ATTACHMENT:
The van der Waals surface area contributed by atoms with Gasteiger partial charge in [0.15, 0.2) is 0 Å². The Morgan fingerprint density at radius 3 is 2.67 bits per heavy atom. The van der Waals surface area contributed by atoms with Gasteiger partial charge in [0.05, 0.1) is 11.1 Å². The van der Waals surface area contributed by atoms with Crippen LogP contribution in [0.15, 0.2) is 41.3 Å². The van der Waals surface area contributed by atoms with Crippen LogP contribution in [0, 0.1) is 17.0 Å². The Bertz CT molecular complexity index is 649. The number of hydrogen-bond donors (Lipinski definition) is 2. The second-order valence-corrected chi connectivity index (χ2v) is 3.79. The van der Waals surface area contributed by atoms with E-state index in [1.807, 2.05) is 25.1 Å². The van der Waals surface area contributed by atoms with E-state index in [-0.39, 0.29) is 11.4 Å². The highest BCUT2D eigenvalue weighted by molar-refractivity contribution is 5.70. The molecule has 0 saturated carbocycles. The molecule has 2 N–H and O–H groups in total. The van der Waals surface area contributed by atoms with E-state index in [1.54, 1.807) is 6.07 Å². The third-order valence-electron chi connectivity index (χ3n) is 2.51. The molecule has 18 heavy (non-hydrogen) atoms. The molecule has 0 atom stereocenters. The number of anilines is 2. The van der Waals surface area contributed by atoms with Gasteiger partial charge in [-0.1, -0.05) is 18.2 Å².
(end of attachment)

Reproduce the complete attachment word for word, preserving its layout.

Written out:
The van der Waals surface area contributed by atoms with Gasteiger partial charge in [0.15, 0.2) is 0 Å². The Morgan fingerprint density at radius 3 is 2.67 bits per heavy atom. The van der Waals surface area contributed by atoms with Gasteiger partial charge in [0.05, 0.1) is 11.1 Å². The van der Waals surface area contributed by atoms with Crippen LogP contribution in [0.15, 0.2) is 41.3 Å². The van der Waals surface area contributed by atoms with Crippen LogP contribution in [0, 0.1) is 17.0 Å². The Bertz CT molecular complexity index is 649. The number of hydrogen-bond donors (Lipinski definition) is 2. The second-order valence-corrected chi connectivity index (χ2v) is 3.79. The van der Waals surface area contributed by atoms with E-state index in [1.807, 2.05) is 25.1 Å². The van der Waals surface area contributed by atoms with E-state index in [-0.39, 0.29) is 11.4 Å². The highest BCUT2D eigenvalue weighted by molar-refractivity contribution is 5.70. The molecule has 0 saturated carbocycles. The molecule has 2 N–H and O–H groups in total. The van der Waals surface area contributed by atoms with E-state index in [1.54, 1.807) is 6.07 Å². The third-order valence-electron chi connectivity index (χ3n) is 2.51. The molecule has 18 heavy (non-hydrogen) atoms. The molecule has 0 atom stereocenters. The number of anilines is 2. The van der Waals surface area contributed by atoms with Gasteiger partial charge in [-0.1, -0.05) is 18.2 Å².